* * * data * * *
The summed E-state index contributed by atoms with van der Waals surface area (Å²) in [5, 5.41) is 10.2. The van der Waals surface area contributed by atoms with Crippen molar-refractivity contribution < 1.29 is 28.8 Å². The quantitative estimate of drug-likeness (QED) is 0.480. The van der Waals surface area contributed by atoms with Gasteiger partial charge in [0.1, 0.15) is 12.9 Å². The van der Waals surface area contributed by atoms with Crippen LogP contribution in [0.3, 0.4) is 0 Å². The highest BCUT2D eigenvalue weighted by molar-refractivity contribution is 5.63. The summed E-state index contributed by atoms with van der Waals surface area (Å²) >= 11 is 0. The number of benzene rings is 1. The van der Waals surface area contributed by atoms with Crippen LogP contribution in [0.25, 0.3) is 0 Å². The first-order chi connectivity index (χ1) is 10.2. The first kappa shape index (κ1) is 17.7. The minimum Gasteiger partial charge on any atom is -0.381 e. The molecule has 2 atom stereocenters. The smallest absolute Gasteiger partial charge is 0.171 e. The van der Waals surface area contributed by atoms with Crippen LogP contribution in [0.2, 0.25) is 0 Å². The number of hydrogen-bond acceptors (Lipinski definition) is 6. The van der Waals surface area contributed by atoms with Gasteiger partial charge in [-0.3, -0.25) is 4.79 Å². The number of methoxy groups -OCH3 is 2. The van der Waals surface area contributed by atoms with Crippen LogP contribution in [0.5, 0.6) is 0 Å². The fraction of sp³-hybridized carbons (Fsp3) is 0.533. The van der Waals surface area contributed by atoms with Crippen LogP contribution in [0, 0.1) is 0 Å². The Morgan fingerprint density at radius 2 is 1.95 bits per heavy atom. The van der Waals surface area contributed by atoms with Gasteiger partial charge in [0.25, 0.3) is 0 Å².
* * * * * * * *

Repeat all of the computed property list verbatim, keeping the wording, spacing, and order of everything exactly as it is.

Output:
The summed E-state index contributed by atoms with van der Waals surface area (Å²) in [5, 5.41) is 10.2. The van der Waals surface area contributed by atoms with Crippen molar-refractivity contribution < 1.29 is 28.8 Å². The quantitative estimate of drug-likeness (QED) is 0.480. The van der Waals surface area contributed by atoms with Gasteiger partial charge in [0.1, 0.15) is 12.9 Å². The van der Waals surface area contributed by atoms with Crippen LogP contribution in [0.3, 0.4) is 0 Å². The highest BCUT2D eigenvalue weighted by molar-refractivity contribution is 5.63. The summed E-state index contributed by atoms with van der Waals surface area (Å²) >= 11 is 0. The number of benzene rings is 1. The van der Waals surface area contributed by atoms with Crippen LogP contribution in [0.25, 0.3) is 0 Å². The first-order chi connectivity index (χ1) is 10.2. The first kappa shape index (κ1) is 17.7. The minimum Gasteiger partial charge on any atom is -0.381 e. The molecule has 2 atom stereocenters. The smallest absolute Gasteiger partial charge is 0.171 e. The van der Waals surface area contributed by atoms with Crippen LogP contribution in [0.2, 0.25) is 0 Å². The number of hydrogen-bond acceptors (Lipinski definition) is 6. The van der Waals surface area contributed by atoms with Gasteiger partial charge in [-0.3, -0.25) is 4.79 Å². The number of methoxy groups -OCH3 is 2. The van der Waals surface area contributed by atoms with Crippen LogP contribution in [0.5, 0.6) is 0 Å². The fraction of sp³-hybridized carbons (Fsp3) is 0.533. The van der Waals surface area contributed by atoms with Crippen LogP contribution in [0, 0.1) is 0 Å². The Morgan fingerprint density at radius 2 is 1.95 bits per heavy atom. The van der Waals surface area contributed by atoms with Gasteiger partial charge in [0.25, 0.3) is 0 Å².